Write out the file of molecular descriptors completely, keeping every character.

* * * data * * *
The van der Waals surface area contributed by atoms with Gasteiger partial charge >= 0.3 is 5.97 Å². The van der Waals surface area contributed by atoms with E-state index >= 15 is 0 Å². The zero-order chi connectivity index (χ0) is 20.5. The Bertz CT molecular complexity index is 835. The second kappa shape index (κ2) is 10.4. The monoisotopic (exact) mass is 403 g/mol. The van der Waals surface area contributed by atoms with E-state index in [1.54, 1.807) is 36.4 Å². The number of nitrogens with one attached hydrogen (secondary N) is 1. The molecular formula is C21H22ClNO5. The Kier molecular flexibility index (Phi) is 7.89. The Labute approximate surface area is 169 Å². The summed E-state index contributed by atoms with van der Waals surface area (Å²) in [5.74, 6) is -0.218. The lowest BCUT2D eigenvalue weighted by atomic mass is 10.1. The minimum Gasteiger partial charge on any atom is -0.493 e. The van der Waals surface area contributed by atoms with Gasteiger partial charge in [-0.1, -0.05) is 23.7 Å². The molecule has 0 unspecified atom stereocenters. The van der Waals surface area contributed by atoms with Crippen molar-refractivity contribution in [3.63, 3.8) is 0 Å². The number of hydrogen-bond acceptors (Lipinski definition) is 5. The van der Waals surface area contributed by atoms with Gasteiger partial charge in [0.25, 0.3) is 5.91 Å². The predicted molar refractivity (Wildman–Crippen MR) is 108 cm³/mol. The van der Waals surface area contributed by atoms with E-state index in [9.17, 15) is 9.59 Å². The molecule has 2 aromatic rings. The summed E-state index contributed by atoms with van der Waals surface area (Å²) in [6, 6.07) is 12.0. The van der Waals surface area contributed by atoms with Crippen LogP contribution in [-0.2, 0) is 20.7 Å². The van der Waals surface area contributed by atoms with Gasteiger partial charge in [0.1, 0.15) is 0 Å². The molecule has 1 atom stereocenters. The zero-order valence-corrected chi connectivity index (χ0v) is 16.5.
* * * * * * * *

The van der Waals surface area contributed by atoms with Gasteiger partial charge >= 0.3 is 5.97 Å². The van der Waals surface area contributed by atoms with E-state index >= 15 is 0 Å². The zero-order chi connectivity index (χ0) is 20.5. The Bertz CT molecular complexity index is 835. The second kappa shape index (κ2) is 10.4. The monoisotopic (exact) mass is 403 g/mol. The van der Waals surface area contributed by atoms with E-state index in [1.54, 1.807) is 36.4 Å². The number of nitrogens with one attached hydrogen (secondary N) is 1. The molecular formula is C21H22ClNO5. The Kier molecular flexibility index (Phi) is 7.89. The Labute approximate surface area is 169 Å². The summed E-state index contributed by atoms with van der Waals surface area (Å²) in [5.74, 6) is -0.218. The lowest BCUT2D eigenvalue weighted by atomic mass is 10.1. The minimum Gasteiger partial charge on any atom is -0.493 e. The van der Waals surface area contributed by atoms with Gasteiger partial charge in [-0.1, -0.05) is 23.7 Å². The molecule has 0 unspecified atom stereocenters. The van der Waals surface area contributed by atoms with Crippen molar-refractivity contribution in [3.63, 3.8) is 0 Å². The number of hydrogen-bond acceptors (Lipinski definition) is 5. The van der Waals surface area contributed by atoms with Gasteiger partial charge in [0.25, 0.3) is 5.91 Å². The predicted molar refractivity (Wildman–Crippen MR) is 108 cm³/mol. The van der Waals surface area contributed by atoms with E-state index in [9.17, 15) is 9.59 Å². The molecule has 2 aromatic rings. The summed E-state index contributed by atoms with van der Waals surface area (Å²) in [6, 6.07) is 12.0. The van der Waals surface area contributed by atoms with Crippen LogP contribution in [-0.2, 0) is 20.7 Å². The van der Waals surface area contributed by atoms with Gasteiger partial charge in [0.1, 0.15) is 0 Å². The molecule has 1 atom stereocenters. The zero-order valence-corrected chi connectivity index (χ0v) is 16.5.